The blurb on the back implies that Rose doesn’t know which of these young men to trust - if, indeed, either of them is who he says he is. Perhaps, she thinks, they arranged to meet at the cottage and just pretended they didn’t know each other. But it doesn’t take long for her to realise, after talking with one of two of the islanders, that while one of the young men gave a false name, it’s the other who really can’t be trusted.

Or so she believes… it’s not actually obvious to the reader whether she is correct in her assumptions, and I had entirely forgotten how the story pans out. So while I hoped she was right, I didn’t know until several chapters later.

It’s not my favourite of Mary Stewart’s books, although the tension isn’t as great as in some of her earlier novels, and there’s no car chase or anything too unpleasant. But there’s rather too much for my tastes about bird-watching. I got the point: the island is a haven for many kinds of wildlife, in particular sea birds including the rare stormy petrels. But I skimmed a fair bit of description.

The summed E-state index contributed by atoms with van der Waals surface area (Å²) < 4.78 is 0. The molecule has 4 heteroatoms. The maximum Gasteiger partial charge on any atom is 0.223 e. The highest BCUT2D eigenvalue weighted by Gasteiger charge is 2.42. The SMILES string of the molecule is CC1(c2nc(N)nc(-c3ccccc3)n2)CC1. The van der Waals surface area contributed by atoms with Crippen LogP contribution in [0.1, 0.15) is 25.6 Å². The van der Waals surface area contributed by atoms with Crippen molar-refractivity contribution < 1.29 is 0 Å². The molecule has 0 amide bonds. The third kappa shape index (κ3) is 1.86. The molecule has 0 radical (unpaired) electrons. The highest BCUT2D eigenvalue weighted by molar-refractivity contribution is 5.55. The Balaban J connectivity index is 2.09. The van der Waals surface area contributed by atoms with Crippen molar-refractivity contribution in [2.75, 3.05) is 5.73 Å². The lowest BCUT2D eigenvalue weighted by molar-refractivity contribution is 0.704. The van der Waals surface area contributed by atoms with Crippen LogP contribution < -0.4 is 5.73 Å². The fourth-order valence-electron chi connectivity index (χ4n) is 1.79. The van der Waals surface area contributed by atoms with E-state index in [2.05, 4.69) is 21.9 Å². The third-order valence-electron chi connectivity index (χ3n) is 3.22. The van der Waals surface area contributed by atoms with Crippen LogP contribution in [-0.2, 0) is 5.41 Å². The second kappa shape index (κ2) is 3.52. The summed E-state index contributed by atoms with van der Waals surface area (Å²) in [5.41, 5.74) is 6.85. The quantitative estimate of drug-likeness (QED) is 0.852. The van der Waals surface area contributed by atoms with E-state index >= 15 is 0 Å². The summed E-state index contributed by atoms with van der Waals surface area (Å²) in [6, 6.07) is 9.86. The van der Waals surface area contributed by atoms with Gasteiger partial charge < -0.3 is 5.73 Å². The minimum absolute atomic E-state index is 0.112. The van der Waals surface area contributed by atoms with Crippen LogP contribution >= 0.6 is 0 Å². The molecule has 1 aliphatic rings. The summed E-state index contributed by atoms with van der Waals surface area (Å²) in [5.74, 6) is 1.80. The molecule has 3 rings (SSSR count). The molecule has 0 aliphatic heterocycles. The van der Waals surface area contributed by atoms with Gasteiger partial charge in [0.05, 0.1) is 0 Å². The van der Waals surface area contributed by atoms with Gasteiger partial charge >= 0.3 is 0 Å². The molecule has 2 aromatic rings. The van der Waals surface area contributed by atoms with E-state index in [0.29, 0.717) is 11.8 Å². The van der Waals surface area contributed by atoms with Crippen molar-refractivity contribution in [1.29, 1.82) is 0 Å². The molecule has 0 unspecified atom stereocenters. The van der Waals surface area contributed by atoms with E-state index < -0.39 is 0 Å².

The writing is as good as I expect from this author, and the pace works well. It’s not a long book; only a little over 200 pages, and I read the last half in one sitting. The romance is so low key it has only the faintest hint of what might happen in the future, but the ending is basically satisfactory.

Recommended as a light read, particularly if you’re interested in Scottish islands or ornithology, and don’t mind a bit of mild tension.

As with other novels by Mary Stewart, 'Stormy Petrel' has been republished a couple of times in paperback in the past decade, and is now available in Kindle form too.

Review copyright 2019 Sue's Book Reviews


Inspired (by Rachel Held Evans)